J ust 300,000 years ago – a blink in evolutionary time – at least nine species of humans wandered the planet. Today, only our own, Homo sapiens, remains. And this raises one of the biggest questions in the story of human evolution: where did everyone else go?
“It’s not a coincidence that several of them disappeared around the time that Homo sapiens started to spread out of Africa and around the rest of the world,” says Prof Chris Stringer, head of human origins at the Natural History Museum in London. “What we don’t know is if that was a direct connection.”
There are many theories around the disappearance of our human cousins, and limited evidence to decipher exactly what happened. But recent studies are providing tantalising clues.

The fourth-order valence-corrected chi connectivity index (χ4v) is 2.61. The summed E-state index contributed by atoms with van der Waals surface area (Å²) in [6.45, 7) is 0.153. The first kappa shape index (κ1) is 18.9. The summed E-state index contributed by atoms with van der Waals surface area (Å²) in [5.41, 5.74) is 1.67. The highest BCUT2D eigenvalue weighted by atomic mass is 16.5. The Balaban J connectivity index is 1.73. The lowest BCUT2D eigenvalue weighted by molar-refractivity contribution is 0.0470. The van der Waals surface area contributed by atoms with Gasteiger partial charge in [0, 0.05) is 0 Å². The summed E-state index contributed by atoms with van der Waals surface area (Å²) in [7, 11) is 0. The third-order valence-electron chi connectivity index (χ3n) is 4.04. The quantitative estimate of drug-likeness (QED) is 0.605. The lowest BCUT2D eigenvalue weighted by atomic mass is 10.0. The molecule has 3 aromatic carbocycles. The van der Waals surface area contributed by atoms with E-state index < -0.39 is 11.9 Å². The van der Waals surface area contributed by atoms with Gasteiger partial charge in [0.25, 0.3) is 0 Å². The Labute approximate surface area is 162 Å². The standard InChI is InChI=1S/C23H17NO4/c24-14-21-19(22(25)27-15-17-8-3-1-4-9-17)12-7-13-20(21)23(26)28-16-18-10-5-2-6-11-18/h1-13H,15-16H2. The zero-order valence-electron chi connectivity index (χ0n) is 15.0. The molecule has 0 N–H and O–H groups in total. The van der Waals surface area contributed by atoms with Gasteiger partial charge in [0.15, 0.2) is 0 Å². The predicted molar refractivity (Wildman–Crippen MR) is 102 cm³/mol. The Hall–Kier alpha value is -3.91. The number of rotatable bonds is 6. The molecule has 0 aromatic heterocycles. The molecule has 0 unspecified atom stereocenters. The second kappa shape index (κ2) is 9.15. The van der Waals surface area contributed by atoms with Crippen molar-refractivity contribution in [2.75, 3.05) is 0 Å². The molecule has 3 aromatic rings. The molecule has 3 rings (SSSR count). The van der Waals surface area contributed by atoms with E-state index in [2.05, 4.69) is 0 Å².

What we do know is that from about 40,000 years ago, H sapiens was the last human standing out of a large and diverse group of bipedal hominins. Hypotheses range from benign, such as H sapiens having better infant survival rates than other hominins, or climate changes pushing other species to the brink. Others suggest a more active role, such as H sapiens hunting other humans or interbreeding with them and assimilating their genetics.